By Zeynep Koch on Aug 30, 2011
We interviewed Wim Coekaerts, Senior Vice President, Linux and Virtualization at Oracle. Since we are celebrating 20 years of Linux this year, and Wim has been involved with Linux for a very long time, we thought it will be interesting to get his perspective on how Linux has evolved and what is next for Linux. Here’s what he had to say.
1. When did you first start with Linux?
I started using Linux in the early days. I do remember reading Linus's first mail while at school. My friends and I hung out in a computer room that had about 12 IBM PS/2 systems (386/sx) running AIX (at the time AIX 1.2 still existed on the ps2 as well). We were looking for source code for an OS and had actually put together, I believe it was, about $400 to buy the BSD source code tape from BSDI.
Anyway long story short, the BSD tape didn't arrive for quite some time and Linus's mail was perfect timing so we pulled Linux in and that was version 0.95+. First we replaced AIX with Linux on one PS/2 system, then more systems followed and after a while the entire PS/2 cluster became a Linux-based PS/2 cluster. Slackware was the first actual distribution that we then pulled in, tons of floppy disks... good times.
2. What changes have you seen from the early days of Linux to today?
Well, Linux grew up; it was a hobby project which turned into an obviously hugely successful software product. It's really quite amazing. It runs on so many chips/architectures, the download used to be a few 100K and now is 70M+ in size. Fascinating really. I think Linus did an amazing job by managing the project so incredibly well but at the same time allowing others to do stuff with a great amount of freedom. It prevented forks from happening early on. Many open source projects end up forking into different trees because people disagree but Linus has always managed to keep Linux as a nice single tree moving forward.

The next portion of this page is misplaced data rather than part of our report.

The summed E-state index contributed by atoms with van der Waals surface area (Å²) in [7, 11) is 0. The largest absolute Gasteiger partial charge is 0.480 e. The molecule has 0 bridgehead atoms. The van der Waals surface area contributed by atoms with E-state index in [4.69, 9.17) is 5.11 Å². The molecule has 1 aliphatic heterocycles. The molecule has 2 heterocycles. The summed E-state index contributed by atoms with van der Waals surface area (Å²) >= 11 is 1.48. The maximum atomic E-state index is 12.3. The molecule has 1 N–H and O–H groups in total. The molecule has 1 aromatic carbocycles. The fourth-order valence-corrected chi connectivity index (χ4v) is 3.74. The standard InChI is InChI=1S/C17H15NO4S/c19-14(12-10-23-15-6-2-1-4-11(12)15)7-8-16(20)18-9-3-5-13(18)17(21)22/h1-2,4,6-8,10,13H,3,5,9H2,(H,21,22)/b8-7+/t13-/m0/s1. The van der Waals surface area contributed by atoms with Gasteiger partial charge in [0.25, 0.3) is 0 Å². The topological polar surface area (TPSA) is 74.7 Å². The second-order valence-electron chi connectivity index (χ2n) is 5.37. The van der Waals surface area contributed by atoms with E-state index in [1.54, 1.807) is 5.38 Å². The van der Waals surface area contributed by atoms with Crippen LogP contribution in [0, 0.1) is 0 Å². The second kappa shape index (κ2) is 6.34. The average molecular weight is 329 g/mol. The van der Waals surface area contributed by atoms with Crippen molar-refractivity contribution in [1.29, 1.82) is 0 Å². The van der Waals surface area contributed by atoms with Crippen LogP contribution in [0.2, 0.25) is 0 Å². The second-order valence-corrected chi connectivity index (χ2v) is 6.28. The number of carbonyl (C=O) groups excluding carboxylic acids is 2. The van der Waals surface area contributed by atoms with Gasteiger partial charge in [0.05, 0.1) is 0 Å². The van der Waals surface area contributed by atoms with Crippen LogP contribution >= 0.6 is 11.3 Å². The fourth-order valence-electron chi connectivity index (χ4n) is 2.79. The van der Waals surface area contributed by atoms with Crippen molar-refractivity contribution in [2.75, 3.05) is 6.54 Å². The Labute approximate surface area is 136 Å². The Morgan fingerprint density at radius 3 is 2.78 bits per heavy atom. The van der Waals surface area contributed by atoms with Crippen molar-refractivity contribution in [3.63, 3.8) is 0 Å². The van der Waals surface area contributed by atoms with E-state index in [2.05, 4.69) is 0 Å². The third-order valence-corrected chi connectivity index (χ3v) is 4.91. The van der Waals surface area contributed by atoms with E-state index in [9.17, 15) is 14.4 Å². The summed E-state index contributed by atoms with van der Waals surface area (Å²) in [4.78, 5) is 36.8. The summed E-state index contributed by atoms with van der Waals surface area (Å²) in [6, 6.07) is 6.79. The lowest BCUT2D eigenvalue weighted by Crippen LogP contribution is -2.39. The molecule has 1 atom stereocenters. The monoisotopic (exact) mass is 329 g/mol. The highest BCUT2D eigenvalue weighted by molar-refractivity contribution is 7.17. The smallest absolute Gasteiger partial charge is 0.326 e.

The other thing that changed is the number of people, the early days was a smaller group. However, even today, from what I can tell there still is a very similar core team that contributes to Linux often times still the same names.
3. How important is Linux in today's datacenter?
It's become a core technology, every datacenter probably has some amount of Linux running everywhere in the world. Whether it's a regular server or an appliance or embedded device. So it's everywhere. I don't think there's any particular place that Linux doesn't play a role in devices that need an operating system. Obviously the server market is visible a good use case but in terms of units the mobile space is way larger. People don't see that because it's hidden inside. I am sure everyone has some Linux running at home, even people that do not have a desktop computer but they have a Tivo or so.
This also implies that software is ported or built on Linux by most software vendors and that causes it to be a great ecosystem. It really is very pervasive today and that includes all areas, test and development systems, product systems, mission critical, clusters, etc...
4. How does Oracle invest in Linux and open source?
I want to highlight a few different areas here: